Book Image

Machine Learning for Finance

By : Jannes Klaas
Book Image

Machine Learning for Finance

By: Jannes Klaas

Overview of this book

Machine Learning for Finance explores new advances in machine learning and shows how they can be applied across the financial sector, including insurance, transactions, and lending. This book explains the concepts and algorithms behind the main machine learning techniques and provides example Python code for implementing the models yourself. The book is based on Jannes Klaas’ experience of running machine learning training courses for financial professionals. Rather than providing ready-made financial algorithms, the book focuses on advanced machine learning concepts and ideas that can be applied in a wide variety of ways. The book systematically explains how machine learning works on structured data, text, images, and time series. You'll cover generative adversarial learning, reinforcement learning, debugging, and launching machine learning products. Later chapters will discuss how to fight bias in machine learning. The book ends with an exploration of Bayesian inference and probabilistic programming.
Table of Contents (15 chapters)
Machine Learning for Finance
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Understanding autoencoders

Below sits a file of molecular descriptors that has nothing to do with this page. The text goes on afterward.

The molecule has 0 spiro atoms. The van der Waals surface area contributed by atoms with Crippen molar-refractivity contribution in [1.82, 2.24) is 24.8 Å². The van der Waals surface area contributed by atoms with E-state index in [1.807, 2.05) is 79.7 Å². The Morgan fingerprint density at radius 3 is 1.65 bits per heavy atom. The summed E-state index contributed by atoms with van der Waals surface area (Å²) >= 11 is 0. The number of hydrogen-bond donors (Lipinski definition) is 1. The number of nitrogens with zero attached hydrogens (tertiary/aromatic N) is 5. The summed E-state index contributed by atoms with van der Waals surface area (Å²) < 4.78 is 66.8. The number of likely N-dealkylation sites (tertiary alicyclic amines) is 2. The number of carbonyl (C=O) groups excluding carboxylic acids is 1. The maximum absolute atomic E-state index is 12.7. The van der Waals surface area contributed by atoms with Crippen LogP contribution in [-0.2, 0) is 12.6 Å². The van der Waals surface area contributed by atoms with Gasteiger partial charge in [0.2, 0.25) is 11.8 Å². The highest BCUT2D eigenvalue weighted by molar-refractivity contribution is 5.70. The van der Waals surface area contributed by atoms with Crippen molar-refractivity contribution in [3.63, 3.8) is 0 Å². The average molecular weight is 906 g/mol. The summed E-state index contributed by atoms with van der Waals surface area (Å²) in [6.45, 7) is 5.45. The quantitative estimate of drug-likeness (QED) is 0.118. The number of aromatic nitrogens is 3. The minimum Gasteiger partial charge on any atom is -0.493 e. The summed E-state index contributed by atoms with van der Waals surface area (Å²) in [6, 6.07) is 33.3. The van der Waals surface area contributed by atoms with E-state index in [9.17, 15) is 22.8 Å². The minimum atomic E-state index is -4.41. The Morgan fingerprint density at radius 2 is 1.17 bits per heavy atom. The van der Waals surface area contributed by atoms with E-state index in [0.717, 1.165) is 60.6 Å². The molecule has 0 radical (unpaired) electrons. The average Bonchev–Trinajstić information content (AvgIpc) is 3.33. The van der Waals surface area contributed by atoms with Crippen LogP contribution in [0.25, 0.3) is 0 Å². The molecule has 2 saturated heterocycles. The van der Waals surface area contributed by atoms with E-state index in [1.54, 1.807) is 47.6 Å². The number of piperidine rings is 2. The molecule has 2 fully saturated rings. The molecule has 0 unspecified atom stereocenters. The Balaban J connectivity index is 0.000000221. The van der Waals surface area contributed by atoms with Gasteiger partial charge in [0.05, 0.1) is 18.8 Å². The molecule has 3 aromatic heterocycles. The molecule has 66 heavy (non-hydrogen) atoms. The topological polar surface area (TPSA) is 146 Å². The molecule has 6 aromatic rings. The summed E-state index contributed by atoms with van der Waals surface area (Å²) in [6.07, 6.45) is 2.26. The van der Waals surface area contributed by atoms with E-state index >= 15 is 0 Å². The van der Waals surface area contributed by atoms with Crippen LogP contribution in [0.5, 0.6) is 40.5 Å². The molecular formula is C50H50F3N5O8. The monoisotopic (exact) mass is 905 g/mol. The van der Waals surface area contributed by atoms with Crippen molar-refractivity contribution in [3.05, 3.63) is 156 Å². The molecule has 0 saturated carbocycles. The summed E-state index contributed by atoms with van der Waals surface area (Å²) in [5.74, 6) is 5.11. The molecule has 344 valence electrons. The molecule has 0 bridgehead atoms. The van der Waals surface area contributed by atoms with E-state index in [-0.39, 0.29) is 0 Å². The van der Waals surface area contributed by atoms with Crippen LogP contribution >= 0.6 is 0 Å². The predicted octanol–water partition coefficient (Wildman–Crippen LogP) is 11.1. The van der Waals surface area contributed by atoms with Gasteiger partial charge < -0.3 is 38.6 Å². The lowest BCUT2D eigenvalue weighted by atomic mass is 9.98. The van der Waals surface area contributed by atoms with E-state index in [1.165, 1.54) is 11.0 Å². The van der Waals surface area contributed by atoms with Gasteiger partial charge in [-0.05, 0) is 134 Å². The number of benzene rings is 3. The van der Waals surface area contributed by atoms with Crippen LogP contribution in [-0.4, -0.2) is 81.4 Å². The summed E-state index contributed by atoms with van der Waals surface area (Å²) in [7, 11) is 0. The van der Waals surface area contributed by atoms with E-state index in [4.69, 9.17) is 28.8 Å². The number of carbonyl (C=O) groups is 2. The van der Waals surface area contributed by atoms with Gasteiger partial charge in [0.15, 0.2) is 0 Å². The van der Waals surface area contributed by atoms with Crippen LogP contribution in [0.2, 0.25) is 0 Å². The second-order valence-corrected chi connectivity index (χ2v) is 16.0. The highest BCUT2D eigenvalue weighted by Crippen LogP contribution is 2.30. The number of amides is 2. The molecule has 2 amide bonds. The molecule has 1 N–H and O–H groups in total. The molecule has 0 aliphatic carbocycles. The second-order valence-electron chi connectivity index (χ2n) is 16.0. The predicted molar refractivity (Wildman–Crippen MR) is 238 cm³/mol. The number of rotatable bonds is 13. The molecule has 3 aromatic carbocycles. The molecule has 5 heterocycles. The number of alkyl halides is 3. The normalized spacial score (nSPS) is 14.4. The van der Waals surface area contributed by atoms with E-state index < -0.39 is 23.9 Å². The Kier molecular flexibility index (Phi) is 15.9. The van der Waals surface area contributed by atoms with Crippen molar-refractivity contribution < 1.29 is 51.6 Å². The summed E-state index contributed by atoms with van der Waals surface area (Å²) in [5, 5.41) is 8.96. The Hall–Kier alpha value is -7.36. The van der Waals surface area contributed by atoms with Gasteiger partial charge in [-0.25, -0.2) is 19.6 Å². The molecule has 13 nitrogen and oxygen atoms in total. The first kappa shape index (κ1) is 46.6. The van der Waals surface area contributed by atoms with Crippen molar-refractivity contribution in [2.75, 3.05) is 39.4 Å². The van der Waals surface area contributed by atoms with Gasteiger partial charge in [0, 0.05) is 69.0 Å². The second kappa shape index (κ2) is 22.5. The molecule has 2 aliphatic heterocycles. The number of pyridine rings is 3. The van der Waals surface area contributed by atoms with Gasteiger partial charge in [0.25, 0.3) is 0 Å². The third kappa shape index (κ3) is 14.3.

Technically, autoencoders are not generative models since they cannot create completely new kinds of data. Yet, variational autoencoders, a minor tweak to vanilla autoencoders, can. So, it makes sense to first understand autoencoders by themselves, before adding the generative element.

Autoencoders by themselves have some interesting properties that can be exploited for applications such as detecting credit card fraud, which is useful in our focus on finance.

Given an input, x, an autoencoder learns how to output x. It aims to find a function, f, so that the following is true:

This might sound trivial at first, but the trick here is that autoencoders have a bottleneck. The middle hidden layer's size is smaller than the size of the input, x. Therefore, the model has to learn a compressed representation that captures all of the important elements of x in a smaller vector.

This can best be shown in the following diagram, where we can see a compressed representation of...